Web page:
-The students will integrate, into their professions, a knowledge of stress
inoculation to close-range interpersonal aggression factors in order to limit
and prevent undesired physiological arousal in close-range interpersonal
aggression situations.

-The student will integrate, into their professions, an understanding of (1)
the physiological effects of combat and (2) military violence enabling
techniques, in order to explain the role of media violence (in TV, movies and video games) in causing violent crime.

I found it one of the best days training I've ever had. As to training the mind to kill, Dr. Grossman basically says it's ok to do your job. If your job requires you to kill in combat then there is nothing wrong with you if you do. He takes on the pop-psychology notion that if you have done your job that there must be something wrong with you because you've killed. He used the analogy of sheepdogs, sheep and wolves. Soldiers and police officers (and I would personally expand this definition to include armed citizens defending them selves or their families) are society's sheepdogs. They have teeth (their weapons) but the sheep (society) needn't fear them because they would never loose their weapons on the sheep, just on the wolves. <admin note, we're discussing David Grossman's Bulletproof mind seminar here, it's not appropriate to steer the thread away to why we should fear the military and police, you're welcome start your own thread to discuss that> He tells us that there is nothing wrong with feeling good about doing your job. He goes through the entire gamut of emotions that are experienced. Dr. Grossman says that there is nothing wrong with and that it's totally normal to feel a bit of elation after winning the fight. You're not mentally ill if you aren't overcome with guilt.

I found the portion on the physiological elements great. It helps to know that almost everyone reacts the same way to those situations. If you know what's coming you can develop mechanisms to deal with it. He teaches a deep breathing exercise he calls combat breathing that will slow things down and help your body deal with the adrenaline dump. Unfortunately Dr. Grossman limits attendance to military and police. I think that anyone who carries a weapon with the understanding that they may need to use it would benefit from this course.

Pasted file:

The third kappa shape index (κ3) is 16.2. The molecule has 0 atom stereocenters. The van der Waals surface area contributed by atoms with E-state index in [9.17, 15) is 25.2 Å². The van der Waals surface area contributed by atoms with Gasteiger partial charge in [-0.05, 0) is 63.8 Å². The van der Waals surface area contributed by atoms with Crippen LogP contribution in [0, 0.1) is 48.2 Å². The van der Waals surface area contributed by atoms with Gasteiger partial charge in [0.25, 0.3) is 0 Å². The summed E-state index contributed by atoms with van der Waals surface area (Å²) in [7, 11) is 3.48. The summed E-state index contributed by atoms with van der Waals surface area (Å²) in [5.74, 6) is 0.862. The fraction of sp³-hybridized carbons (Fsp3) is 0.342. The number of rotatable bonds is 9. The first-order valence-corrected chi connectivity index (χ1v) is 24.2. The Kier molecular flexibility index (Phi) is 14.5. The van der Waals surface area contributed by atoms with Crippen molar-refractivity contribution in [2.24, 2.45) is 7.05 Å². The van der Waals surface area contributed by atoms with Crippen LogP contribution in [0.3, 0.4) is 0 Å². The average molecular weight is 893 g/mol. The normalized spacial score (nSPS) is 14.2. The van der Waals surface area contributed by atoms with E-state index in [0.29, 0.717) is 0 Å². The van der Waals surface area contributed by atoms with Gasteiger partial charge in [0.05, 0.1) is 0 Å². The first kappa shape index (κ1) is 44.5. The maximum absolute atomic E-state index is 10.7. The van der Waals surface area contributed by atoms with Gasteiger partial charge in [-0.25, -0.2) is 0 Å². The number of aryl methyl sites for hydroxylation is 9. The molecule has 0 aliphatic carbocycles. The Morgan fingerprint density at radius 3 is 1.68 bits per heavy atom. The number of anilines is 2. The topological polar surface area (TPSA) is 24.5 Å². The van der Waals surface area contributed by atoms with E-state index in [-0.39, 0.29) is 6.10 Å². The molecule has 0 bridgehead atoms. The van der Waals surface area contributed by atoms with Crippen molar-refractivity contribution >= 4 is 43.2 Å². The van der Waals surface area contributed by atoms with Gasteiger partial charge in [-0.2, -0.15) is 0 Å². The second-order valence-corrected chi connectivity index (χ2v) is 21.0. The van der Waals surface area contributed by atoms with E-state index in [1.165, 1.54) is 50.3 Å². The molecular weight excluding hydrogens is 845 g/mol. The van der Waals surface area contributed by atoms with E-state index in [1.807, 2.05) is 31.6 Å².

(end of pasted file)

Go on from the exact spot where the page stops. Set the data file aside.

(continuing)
Jeff

MicroBalrog
March 15, 2004, 07:57 PM
Does everybody suddenly have me on ignore or something?:) :) :neener:

Zedicus
March 15, 2004, 08:11 PM
not me, I only Have one Guy on ignore...;) :rolleyes:

para.2
March 15, 2004, 09:06 PM
Microbalrog:
I'll give it a try:
I don't know the good colonel's views on PTSD, but, assuming he doesn't "believe" in it, I can say that he is a combination of a product of the society in which he was raised (and trained) and one of the lucky ones who can emotionally "shift into neutral" when compelled to violence.
I can with some authority state that PTSD does, in fact, exist. I can, without getting into too much detail, further state that, while I no longer have any doubts about what I will or will not do "when the balloon goes up", a person's reactions to events, in the present moment, and in the future are as unique as that person. Identical events will affect different people differently.
In closing, I'll just say that, for me, Col. Cooper is a great source for shooting/gunfighting info, less so for psychological/psychiatric advice..;)